Blue Rose Ranch (Part 2)

Hay Storage


This is the second part of an article describing the activities of the Blue Rose Ranch in Springfield, Colorado. A horse rescue and adoption operation, it is a non-profit facility which began in 2007 and is owned and operated by John and Cheryl Webb.

Small Circular Pen

Because of the expense of running such an operation, the Webb’s decided to make their operation as self-sustaining as possible, using several back-up systems for electricity and water. John explained, “We are in good financial shape as any horse rescue around, but the operation takes a lot of support.  Our hay needs were solved two years in advance.  We really manage our money and we have done a lot of environmental expansion with 100% solar and wind turbine power. Four of our wells are solar powered and we’re on net metering with the power company.  Our water is free; we’ve several septic systems that are expanded over the property, so except for outright purchases such as tires or medications we’re fully sustainable for the utilities.”  Webb said those costs are part of the problems with other horse rescue operations, “They are spending a lot of their income and donations on the utilities and medical expenses can be a big problem for some of them.”

Instructor Zack, Putting His Horse thru the Paces

Webb said there’s a mix of circumstances that go into a horse rescue operation. “We’re trying to teach or find a way for other operations to become self-sufficient as much as possible.  We’re trying to create new paradigms for rescue operations.  Because five or six of them in Colorado operate around the Denver or Boulder area the demographic that supports rescue is not rural America….it’s Volvo-driving doctors in Boulder who offer the financial support to rescue operations.  What we’re working toward is a partnership with rural areas, because what the horses need is in these plains and rural areas…the land, sun, water, open space and pastures.  If you have 50 horses on six acres, you’re bringing in all your needs at 100% cost for retail purchases and it’s an endless stream of fundraisers to keep the lights on, the other bills, working with zoning restrictions.  There’s little gain and little future for that kind of operation.”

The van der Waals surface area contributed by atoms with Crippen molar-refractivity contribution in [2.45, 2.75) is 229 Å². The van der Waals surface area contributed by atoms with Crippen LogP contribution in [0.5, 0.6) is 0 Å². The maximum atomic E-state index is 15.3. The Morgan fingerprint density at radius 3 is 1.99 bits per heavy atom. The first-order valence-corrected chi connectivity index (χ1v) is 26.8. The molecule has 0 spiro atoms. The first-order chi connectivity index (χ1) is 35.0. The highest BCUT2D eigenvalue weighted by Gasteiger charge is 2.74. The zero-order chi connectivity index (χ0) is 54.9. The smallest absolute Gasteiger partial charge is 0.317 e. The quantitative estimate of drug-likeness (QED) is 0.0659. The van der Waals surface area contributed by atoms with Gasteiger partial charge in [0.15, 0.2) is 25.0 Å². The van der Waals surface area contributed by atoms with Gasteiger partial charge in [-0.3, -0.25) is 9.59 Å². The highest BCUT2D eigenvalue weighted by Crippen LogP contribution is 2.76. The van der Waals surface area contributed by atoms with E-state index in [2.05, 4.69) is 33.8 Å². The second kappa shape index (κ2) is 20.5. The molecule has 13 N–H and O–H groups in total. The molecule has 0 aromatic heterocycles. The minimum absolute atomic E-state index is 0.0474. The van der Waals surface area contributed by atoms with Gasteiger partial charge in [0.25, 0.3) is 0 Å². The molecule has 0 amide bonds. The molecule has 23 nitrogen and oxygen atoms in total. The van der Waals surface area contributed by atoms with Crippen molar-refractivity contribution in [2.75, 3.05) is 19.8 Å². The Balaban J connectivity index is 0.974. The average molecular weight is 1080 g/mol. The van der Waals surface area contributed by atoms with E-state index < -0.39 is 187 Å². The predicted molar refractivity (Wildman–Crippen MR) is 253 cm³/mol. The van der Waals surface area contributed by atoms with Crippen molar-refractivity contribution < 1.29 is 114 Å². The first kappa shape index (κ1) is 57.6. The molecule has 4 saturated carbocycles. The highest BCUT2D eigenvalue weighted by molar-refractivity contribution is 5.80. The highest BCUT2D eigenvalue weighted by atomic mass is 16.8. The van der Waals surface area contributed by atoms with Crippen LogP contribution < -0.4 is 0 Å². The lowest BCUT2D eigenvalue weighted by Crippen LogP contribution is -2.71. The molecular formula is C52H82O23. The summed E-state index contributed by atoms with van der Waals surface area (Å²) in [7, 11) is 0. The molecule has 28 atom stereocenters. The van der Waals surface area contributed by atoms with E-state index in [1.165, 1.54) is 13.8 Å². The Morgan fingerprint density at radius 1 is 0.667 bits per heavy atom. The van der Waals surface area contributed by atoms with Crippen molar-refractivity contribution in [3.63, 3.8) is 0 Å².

Central Well and Pump

He admitted it’s not an easy ride in his operation either, “We’ve got some problems out here, too. I can’t get rich sponsors who don’t live out this way, and who drive BMW’s, to write me a check whenever I need, but we do have good volunteers and from these ideas we’ve created a working model and we’re trying to encourage other areas that are living month to month on donations just for hay, to consider a different approach.  Their hearts are in the right place, but some are not succeeding with the old way of doing things.  Our approach is to become as sustainable as possible.”

Student Volunteers Have a Private Office

He said a lot of planning went into his operation, relying on his financial background, “When we started Cheryl and I were spending all our time looking for funds and that took away from running this place. All our time and money was going into the fields, bailing and storing the kosha and other hays on the property.  Now, we just let the horse graze and we monitor their feeding habits on what’s available when we need to shut down their hay.  We also have some set limitations on what we spend our money on so expenses won’t get out of hand.”

Field West of Main Buildings

Some of those expenses can’t be avoided with Webb explaining that inoculations for their horses run around $2,000 and there are nine hour vet days when examinations are conducted or when floating teeth needs to be done which can run up expenses. On the other hand, he says he searches for good deals on hay and can get a donated delivery for the semi.  “We store and cover our hay and keep it dry, so even if some of it is four years old, it’s still good.  We have three storage areas and we’ve just put in an order for 120 tons of hay and it’s all been delivered except for two more semi loads and we’re getting in a hybrid sorghum that fall.  Our hay barn is already almost full.”  Webb said that food and water is his first priority.  “Our property runs to the west from the highway and encompasses a small lake with a solar powered well out on the land and a well pit right in the middle of the operation so it’s easy to reach and the systems tie into another well and the house, so it’s all integrated.  There’s little chance we’ll ever run out of water and on a day like this a horse can easily drink 20 gallons and we have 20 horses now on site.  We also keep a spare water-filled trailer just in case of some kind of breakdown.”

Webb explained that the economic situation with rescue operations has some nationwide problems developing. “One aspect of the horse-raising operation is the rapidly growing situation of unwanted horses.  There are 5,000 of them generated every year just in Colorado and there isn’t near the rescue capacity in this state and a lot of horses will wind up in slaughter auctions.  If you extend that to every state, that figure can come in at 250K horses across the county.”

Webb feels that the breeding of status horses is getting out of hand and ranchers are invested in bull breeding for their stock, but rescue is so cavalier about reproduction. “If ranches breed $30,000 mares, they’re careful about that investment and they want a breed that will pay off in the long run.  That mentality is all over the horse world now.   We were in Santa Fe recently for a hunter-/-jumper exhibition and there was money as far as the eye could see.  You had trailers set up on manicured lawns and set tables and buffets and flowers and tents and turf…that is not the horse rescue crowd.”

By Russ Baldwin ( Part three of the article will be run next week.)




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